Meet Simone!

Simone 600


1. Where are you from?

I’m from Sicily, Italy. One of the southern (and most beautiful!!) region in Italy.

2. Tell us about yourself.

I’m 21. I am a third year student of Economics at University of Bologna. I decided to volunteer for IOA to contribute actively for the No Hate Speech Movement and to feed my curiosity about Eastern European countries.

3. Have you dealt with volunteering before and what did you do?

I had many experiences in different social and cultural association, but I have never been involved firsthand in promoting human rights campaigns.

4. What’s the reason for you to make this decision and come to Bulgaria?

Since I have already had abroad experiences in Barcelona and Ireland, I wanted to get to know a completely different environment and culture. Bulgaria indeed, has been my choice for its cultural and historical background. Furthermore, IOA is an incredibly interesting project, contributing actively to spread no hate and tolerance in educational establishments.

5. What is your first impression of Bulgaria and would you come back again?

The first impression could not have been more positive. I am fascinated Sofia and I love to get lost in its narrow streets. The historical background is noticeable from both the architecture and the people’s behavior and it is an incredible added value for my learning experience. I will totally come back and I will recommend to anyone to discover and get lost in this amazing country.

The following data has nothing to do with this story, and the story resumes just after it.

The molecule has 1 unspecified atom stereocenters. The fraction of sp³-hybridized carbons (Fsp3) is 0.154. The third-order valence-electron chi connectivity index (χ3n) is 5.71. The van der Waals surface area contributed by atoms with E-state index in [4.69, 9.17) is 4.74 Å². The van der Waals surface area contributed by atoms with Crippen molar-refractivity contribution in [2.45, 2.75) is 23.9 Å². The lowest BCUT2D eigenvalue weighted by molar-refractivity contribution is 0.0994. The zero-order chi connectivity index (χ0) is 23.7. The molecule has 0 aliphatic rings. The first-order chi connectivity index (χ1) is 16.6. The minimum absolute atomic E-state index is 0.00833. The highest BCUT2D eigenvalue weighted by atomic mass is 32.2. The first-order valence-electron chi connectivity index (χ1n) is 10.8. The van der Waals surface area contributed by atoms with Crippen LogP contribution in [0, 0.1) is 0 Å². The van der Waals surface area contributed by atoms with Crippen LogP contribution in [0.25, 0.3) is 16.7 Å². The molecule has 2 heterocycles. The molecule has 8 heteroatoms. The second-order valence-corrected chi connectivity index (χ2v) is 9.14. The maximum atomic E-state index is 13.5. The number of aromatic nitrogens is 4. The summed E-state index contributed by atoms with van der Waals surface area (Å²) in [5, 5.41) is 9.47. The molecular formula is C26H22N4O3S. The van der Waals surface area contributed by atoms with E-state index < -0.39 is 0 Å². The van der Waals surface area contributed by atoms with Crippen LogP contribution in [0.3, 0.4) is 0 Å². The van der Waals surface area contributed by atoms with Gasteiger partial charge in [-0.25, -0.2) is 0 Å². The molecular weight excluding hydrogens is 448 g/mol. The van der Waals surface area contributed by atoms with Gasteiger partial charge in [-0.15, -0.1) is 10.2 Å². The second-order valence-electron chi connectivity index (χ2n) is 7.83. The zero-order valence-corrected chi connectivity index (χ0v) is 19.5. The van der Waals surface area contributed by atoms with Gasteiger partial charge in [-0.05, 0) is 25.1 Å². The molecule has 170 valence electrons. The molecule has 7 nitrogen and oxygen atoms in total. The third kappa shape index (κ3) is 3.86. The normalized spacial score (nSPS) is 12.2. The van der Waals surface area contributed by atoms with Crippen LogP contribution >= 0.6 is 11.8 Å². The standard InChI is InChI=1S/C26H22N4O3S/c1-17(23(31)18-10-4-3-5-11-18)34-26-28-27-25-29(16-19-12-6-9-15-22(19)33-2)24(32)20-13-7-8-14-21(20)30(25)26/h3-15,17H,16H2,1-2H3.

6. By participating in our project, what will be the benefits for you?

I am convinced I will get benefits from the IOA volunteer experience. The opportunity to get in touch with the students’ environment is a stimulating and challenging task that always gives you important feedback on your job. Given what, this experience helps you to always improve yourself and your attitude towards the others.

7. What do you think is the attitude of people in Bulgaria about the project? What is your attitude?

I have already joined some presentations in schools both in Sofia and in North Bulgaria and I can say that people, once we present the project, they totally love it. It is true that almost nobody in schools already knows about our campaign and this can be an important feedback to strengthen our communication commitment. Hoever, tudents are enthusiastic of knowing people from all over Europe involved in a human rights campaign and our experience can be somehow inspiring for their future decisions.

8. What advice would you give those around you to get involved in the campaign?

Be passionate, be enthusiastic and never give up. Everyone can contribute with his/her little, but essential, drop in the ocean.

9. If you had to describe the LOVE&HATE III project with one word, what would it be?